Muddy Love In Shenandoah
All along the 23-mile Shenandoah Mountain trail and in the forested areas throughout the Appalachian Mountains, vernal pools are rich aquatic breeding grounds.
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I couldn’t take my eyes off those olive green tails jutting from beneath a maple leaf. They were in a vernal pool along the Shenandoah Mountain Trail, passionate proof that spring had sprung. The two newts wiggled their tails in the murky water, stopped, then shimmied again. It was like hearing the bed squeaking in the next room.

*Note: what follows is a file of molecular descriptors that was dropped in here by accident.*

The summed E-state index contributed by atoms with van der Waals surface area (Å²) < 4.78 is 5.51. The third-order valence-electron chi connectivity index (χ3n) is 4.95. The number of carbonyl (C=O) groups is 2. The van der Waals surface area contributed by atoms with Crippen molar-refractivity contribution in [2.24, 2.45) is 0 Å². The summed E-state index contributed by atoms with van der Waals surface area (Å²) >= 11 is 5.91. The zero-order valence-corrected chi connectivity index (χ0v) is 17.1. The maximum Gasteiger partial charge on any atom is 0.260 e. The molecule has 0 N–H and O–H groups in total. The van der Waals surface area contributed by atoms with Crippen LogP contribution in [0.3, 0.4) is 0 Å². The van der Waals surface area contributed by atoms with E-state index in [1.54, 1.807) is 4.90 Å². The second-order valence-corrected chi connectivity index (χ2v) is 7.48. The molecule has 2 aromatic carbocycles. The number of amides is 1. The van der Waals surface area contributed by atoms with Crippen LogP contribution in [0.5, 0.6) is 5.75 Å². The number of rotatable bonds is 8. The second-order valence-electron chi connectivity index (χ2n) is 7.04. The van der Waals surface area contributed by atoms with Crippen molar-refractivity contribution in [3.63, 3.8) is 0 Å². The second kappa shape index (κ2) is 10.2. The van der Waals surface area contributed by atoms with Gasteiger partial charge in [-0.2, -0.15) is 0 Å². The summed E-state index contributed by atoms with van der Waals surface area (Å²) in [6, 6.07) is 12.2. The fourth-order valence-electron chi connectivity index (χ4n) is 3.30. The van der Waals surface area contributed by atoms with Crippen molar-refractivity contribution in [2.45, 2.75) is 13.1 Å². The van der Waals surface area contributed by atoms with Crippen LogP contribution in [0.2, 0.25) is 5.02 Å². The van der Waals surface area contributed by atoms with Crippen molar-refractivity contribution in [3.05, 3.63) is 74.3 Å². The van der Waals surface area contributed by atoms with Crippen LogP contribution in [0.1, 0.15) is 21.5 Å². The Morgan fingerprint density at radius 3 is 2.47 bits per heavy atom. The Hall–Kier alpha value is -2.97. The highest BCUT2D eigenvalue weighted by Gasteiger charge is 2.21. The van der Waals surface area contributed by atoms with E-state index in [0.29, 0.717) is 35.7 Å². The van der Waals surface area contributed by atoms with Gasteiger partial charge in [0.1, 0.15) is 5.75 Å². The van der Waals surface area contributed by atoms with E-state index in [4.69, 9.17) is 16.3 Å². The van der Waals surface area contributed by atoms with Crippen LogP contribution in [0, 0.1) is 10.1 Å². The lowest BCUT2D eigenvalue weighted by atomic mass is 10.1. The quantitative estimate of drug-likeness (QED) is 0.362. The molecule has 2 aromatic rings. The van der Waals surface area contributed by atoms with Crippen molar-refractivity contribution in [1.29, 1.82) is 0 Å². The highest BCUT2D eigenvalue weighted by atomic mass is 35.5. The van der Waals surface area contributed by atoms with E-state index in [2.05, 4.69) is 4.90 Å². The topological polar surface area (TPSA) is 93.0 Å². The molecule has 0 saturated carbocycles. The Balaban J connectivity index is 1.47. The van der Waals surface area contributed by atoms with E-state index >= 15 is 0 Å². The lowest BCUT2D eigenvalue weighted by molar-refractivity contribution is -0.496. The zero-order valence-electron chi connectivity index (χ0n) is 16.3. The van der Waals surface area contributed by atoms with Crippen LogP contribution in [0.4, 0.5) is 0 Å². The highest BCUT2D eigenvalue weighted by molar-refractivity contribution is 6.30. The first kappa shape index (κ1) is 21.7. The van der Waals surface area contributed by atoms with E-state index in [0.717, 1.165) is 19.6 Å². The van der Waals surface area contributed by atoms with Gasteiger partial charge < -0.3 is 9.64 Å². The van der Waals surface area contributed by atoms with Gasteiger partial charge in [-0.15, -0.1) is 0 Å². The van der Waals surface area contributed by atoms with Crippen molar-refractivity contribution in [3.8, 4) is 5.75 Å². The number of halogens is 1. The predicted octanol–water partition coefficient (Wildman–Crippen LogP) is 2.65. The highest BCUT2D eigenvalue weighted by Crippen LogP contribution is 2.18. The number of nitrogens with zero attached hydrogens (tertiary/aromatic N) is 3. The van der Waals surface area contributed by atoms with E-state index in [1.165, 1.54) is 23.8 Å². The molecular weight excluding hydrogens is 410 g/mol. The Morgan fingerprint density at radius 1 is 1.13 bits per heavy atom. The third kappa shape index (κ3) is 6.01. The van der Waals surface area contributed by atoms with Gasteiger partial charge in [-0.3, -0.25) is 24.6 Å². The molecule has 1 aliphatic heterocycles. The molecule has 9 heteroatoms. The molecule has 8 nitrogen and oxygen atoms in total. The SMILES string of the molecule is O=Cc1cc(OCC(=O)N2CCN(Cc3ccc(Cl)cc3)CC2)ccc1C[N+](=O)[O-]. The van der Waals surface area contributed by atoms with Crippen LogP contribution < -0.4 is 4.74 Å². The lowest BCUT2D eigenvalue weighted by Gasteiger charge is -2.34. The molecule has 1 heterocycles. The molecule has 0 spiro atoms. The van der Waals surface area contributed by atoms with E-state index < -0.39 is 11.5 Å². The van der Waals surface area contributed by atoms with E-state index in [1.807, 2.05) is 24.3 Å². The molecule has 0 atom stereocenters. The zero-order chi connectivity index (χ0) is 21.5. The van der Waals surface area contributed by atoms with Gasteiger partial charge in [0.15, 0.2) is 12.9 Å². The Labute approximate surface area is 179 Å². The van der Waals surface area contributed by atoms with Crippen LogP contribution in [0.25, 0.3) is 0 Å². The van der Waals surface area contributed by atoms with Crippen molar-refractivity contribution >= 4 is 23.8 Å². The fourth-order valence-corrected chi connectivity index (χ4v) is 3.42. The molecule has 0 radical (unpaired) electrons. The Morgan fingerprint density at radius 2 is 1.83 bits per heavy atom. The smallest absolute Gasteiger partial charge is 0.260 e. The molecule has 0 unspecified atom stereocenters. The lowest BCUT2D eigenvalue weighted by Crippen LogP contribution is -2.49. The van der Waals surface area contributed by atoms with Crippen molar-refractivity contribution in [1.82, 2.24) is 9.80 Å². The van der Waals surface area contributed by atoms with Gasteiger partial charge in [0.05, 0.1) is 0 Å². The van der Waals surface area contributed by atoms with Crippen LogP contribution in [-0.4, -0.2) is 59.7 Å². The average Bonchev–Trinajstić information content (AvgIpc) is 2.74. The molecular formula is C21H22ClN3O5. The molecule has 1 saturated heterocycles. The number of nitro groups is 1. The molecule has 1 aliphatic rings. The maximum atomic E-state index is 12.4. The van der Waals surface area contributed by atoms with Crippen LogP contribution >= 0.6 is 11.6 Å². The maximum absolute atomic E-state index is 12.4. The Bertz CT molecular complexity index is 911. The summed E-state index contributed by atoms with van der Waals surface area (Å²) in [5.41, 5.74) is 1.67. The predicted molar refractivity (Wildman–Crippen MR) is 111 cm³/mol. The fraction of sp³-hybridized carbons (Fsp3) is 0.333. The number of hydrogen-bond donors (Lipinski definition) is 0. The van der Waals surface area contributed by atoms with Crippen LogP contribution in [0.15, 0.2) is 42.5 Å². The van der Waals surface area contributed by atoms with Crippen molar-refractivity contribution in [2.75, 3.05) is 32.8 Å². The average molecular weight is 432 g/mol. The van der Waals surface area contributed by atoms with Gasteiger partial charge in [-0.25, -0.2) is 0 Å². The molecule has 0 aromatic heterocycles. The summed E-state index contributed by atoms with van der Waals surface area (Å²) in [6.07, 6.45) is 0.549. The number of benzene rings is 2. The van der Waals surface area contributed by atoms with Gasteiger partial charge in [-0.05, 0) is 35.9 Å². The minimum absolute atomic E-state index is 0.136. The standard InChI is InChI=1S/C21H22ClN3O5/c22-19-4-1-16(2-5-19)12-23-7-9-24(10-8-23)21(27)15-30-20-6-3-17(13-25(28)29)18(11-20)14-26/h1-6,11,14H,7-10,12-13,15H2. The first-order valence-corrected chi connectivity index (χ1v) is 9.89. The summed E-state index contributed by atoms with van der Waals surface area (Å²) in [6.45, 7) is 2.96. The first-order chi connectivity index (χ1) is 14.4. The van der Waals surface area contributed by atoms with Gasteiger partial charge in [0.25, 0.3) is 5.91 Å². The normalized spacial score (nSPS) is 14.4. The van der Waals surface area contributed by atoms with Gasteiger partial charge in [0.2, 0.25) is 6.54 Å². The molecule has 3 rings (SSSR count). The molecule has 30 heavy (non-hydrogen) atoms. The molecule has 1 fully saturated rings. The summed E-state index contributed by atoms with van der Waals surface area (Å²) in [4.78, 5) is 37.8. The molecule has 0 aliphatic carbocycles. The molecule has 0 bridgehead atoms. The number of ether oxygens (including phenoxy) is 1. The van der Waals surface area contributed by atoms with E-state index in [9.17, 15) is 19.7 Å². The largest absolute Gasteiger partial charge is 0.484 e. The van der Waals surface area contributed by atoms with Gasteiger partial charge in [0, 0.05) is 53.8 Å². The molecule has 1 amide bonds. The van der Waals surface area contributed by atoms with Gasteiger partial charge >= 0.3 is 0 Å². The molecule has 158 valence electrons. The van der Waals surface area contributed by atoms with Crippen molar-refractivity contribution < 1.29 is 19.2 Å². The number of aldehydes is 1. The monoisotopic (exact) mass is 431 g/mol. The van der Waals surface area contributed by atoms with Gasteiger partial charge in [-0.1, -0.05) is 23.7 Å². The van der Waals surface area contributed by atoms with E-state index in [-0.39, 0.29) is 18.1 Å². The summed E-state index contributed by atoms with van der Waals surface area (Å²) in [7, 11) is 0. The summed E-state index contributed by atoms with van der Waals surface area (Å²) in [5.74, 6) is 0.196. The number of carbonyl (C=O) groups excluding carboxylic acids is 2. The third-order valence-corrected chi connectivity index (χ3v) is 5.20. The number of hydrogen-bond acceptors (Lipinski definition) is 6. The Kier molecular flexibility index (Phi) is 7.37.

Located all along the 23-mile Shenandoah Mountain Trail (especially the trail’s southern end) and in the forested areas throughout the Appalachian Mountains, vernal pools are rich aquatic breeding grounds that fill with snowmelt and rainwater as early as February, then slowly dry up in the heat of summer. But during the spring months, these pools-little more than glorified mud puddles that keep amphibian eggs out of the reach of predators-offer hikers a peek into the life cycles of tiny creaturesall in the name of science, of course.
Take I-81 to Staunton, and pick up US 250 west. Drive 25 miles to the parking lot at the Confederate Breastworks. The less-crowded southern section of Shenandoah Mountain Trail starts as a gravel road across the street.
Late February through mid-June.
The Trails of Virginia, by Allen de Hart (University of North Carolina Press, 919-966-3561; www.uncpress.unc.edu; $19.95).
Deerfield Ranger District, (540) 885-8028; www.fs.fed.us/gwjnf.